Warning: This contains spoilers for Season and 2 of The Handmaid’s Tale. Not caught up? Read our spoiler-free review of Season 1 here.
“I’m sorry, baby girl. Mum’s got work.” That’s June (Elisabeth Moss), as The Handmaid’s Tale returns for Season 3 – and that work is fiery, fist-pumping stuff.
Season 2 of Hulu’s drama left Margaret Atwood’s book behind, and descended into a repetitive, gruelling cycle of nasty abuse and burgeoning rebellion, one that ultimately moved away from dramatic territory and towards something verging on sadism. The prospect of going back to Gilead for a third dose of cruelty and resistance, then, isn’t exactly one to relish. But for the first time, there’s hope in the air – and, after two bait-and-switch seasons of frustration, that hope is allowed to linger.
We pick up where we left off, with June in the rain-drenched street, turning away from freedom so that she can go back to Gilead and wreak vengeance. It was a surprising move, one decided by the show’s writers more than her character, but Moss does a fantastic job of selling June’s conviction to make a difference; as she storms back to Gilead, with a little help from Commander Lawrence (Bradley Whitford), the shock from Emily (Alexis Bledel) is soon forgotten, thanks to Moss’ determined, scowling mask of retribution. She may be trusting Nicole to Emily, but she’s doing it to get Hannah, her older daughter, out from Gilead too.
It’s a quest retains an added urgency given the events of the real world, which have seen women’s access to abortion in certain parts of the USA unjustifiably, immorally limited – The Handmaid’s Tale may have verged into gratuity last season, but it hasn’t lost an iota of its rage-inducing relevance.
That rage is spreading, too, as we see Serena (Yvonne Strahovski) taking dramatic steps to draw a domestic line in the sand, burning down her whole household (a stunningly shot scene that’s as jaw-dropping as any other visuals the show has served up to date).
And yet there’s still a tragic fatalism looming over it all, as June seems to acknowledge that she will probably never be free of Gilead and will likely die there. One who won’t, though, is Emily, as we see her flee to Canada – a sequence that isn’t surprising in any way, but certainly is satisfying. Alexis Bledel conveys so much in her facial expressions alone, as she moves from fear at the policeman who finds her across the border to relief, but not before working through trauma and terror – even as she’s applauded by the staff of a nearby hospital. Emily even manages to track down Luke and Moira, with baby Nicole in tow – and a picture of Hanna to boot, which makes their reunion all the sweeter.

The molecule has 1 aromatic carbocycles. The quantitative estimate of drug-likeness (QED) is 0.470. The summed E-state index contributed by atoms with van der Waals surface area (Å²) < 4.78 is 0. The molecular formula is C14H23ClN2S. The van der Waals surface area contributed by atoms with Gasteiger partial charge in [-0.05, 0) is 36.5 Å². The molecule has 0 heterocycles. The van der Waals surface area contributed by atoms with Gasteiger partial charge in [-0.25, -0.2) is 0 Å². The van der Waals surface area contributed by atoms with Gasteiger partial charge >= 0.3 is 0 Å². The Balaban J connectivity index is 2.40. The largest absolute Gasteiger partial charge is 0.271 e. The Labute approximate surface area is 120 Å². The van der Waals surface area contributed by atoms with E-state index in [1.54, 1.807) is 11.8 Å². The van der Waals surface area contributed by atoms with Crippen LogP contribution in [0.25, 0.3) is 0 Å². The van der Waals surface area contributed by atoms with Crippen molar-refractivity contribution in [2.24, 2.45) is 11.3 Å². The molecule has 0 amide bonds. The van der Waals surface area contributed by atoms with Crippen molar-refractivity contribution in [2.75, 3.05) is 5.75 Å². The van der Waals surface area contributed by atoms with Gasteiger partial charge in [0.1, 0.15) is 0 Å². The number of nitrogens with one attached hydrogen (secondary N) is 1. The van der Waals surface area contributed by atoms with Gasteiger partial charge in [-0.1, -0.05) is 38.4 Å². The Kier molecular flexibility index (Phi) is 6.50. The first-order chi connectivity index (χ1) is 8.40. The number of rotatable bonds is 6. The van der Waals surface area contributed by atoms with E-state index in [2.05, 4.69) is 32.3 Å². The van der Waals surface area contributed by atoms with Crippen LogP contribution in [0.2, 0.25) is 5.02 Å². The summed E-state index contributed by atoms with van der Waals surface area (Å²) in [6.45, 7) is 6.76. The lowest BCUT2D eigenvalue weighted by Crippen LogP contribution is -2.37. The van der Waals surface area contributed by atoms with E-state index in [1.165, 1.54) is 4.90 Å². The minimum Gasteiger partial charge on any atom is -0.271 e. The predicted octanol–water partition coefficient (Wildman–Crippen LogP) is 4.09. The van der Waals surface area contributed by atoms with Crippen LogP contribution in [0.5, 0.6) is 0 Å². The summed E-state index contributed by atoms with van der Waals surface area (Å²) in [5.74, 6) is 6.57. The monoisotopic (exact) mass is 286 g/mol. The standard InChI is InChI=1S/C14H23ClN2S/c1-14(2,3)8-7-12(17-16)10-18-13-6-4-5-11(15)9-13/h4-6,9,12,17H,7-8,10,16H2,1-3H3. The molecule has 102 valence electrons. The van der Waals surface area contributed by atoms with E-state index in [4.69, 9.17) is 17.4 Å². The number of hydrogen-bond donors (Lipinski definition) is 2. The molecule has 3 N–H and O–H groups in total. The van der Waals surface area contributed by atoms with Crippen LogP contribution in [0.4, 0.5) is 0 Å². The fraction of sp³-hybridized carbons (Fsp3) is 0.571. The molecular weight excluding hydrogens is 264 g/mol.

Back in Gilead, things are darker for June, as she’s swapped over to a new host family. Until, that is, we realise that her new host will be Bradley Whitford’s Lawrence, a man whose loyalties remain enigmatic but whose actions place him firmly on the side of the rebellious handmaids. There’s the hint of a smile as he welcomes her to his house, which paves the way for a rewarding new dynamic that gives The Handmaid’s Tale a much-needed breath of fresh air – wafted by a new situation that won’t simply revolve around repetitive punishments.
There is, of course, punishment for the abduction of Nicole, and June is whisked away to the Red Centre to receive it. But as she’s strapped to a table, the camera pulls away from the room and backs down the corridor, leaving the cruelty to take place off-screen at last – a sign that things are turning over a new leaf in more ways that one.